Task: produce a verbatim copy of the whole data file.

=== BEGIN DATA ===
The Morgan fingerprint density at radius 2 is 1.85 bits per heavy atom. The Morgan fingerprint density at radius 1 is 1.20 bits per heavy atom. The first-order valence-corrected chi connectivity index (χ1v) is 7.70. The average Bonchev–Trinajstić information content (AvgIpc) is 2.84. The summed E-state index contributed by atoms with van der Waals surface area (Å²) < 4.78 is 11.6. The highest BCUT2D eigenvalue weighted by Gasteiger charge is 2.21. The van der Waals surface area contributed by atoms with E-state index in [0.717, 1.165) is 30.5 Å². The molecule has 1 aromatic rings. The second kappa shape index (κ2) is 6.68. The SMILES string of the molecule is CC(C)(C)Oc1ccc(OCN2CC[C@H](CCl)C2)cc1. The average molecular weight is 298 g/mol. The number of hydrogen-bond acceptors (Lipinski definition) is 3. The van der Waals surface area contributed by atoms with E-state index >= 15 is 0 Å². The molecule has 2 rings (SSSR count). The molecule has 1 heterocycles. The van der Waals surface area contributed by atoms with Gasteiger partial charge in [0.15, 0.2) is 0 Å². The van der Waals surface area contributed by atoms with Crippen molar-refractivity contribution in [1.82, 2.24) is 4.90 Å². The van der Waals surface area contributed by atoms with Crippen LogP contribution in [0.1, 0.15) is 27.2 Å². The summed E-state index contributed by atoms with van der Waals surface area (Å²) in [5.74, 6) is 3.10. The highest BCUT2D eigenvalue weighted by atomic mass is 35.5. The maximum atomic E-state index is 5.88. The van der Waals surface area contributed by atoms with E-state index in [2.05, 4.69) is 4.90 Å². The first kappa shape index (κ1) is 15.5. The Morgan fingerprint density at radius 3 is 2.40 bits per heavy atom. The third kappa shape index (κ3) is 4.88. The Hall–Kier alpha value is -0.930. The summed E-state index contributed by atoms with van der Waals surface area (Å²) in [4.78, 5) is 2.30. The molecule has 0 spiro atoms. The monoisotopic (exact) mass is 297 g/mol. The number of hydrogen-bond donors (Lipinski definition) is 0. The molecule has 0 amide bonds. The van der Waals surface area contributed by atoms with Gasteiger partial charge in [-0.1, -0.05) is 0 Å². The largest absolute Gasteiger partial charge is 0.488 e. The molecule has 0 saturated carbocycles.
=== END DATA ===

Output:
The Morgan fingerprint density at radius 2 is 1.85 bits per heavy atom. The Morgan fingerprint density at radius 1 is 1.20 bits per heavy atom. The first-order valence-corrected chi connectivity index (χ1v) is 7.70. The average Bonchev–Trinajstić information content (AvgIpc) is 2.84. The summed E-state index contributed by atoms with van der Waals surface area (Å²) < 4.78 is 11.6. The highest BCUT2D eigenvalue weighted by Gasteiger charge is 2.21. The van der Waals surface area contributed by atoms with E-state index in [0.717, 1.165) is 30.5 Å². The molecule has 1 aromatic rings. The second kappa shape index (κ2) is 6.68. The SMILES string of the molecule is CC(C)(C)Oc1ccc(OCN2CC[C@H](CCl)C2)cc1. The average molecular weight is 298 g/mol. The number of hydrogen-bond acceptors (Lipinski definition) is 3. The van der Waals surface area contributed by atoms with E-state index >= 15 is 0 Å². The molecule has 2 rings (SSSR count). The molecule has 1 heterocycles. The van der Waals surface area contributed by atoms with Gasteiger partial charge in [0.15, 0.2) is 0 Å². The van der Waals surface area contributed by atoms with Crippen molar-refractivity contribution in [1.82, 2.24) is 4.90 Å². The van der Waals surface area contributed by atoms with Crippen LogP contribution in [0.1, 0.15) is 27.2 Å². The summed E-state index contributed by atoms with van der Waals surface area (Å²) in [5.74, 6) is 3.10. The highest BCUT2D eigenvalue weighted by atomic mass is 35.5. The maximum atomic E-state index is 5.88. The van der Waals surface area contributed by atoms with E-state index in [2.05, 4.69) is 4.90 Å². The first kappa shape index (κ1) is 15.5. The Morgan fingerprint density at radius 3 is 2.40 bits per heavy atom. The third kappa shape index (κ3) is 4.88. The Hall–Kier alpha value is -0.930. The summed E-state index contributed by atoms with van der Waals surface area (Å²) in [4.78, 5) is 2.30. The molecule has 0 spiro atoms. The monoisotopic (exact) mass is 297 g/mol. The number of hydrogen-bond donors (Lipinski definition) is 0. The molecule has 0 amide bonds. The van der Waals surface area contributed by atoms with Gasteiger partial charge in [-0.1, -0.05) is 0 Å². The largest absolute Gasteiger partial charge is 0.488 e. The molecule has 0 saturated carbocycles.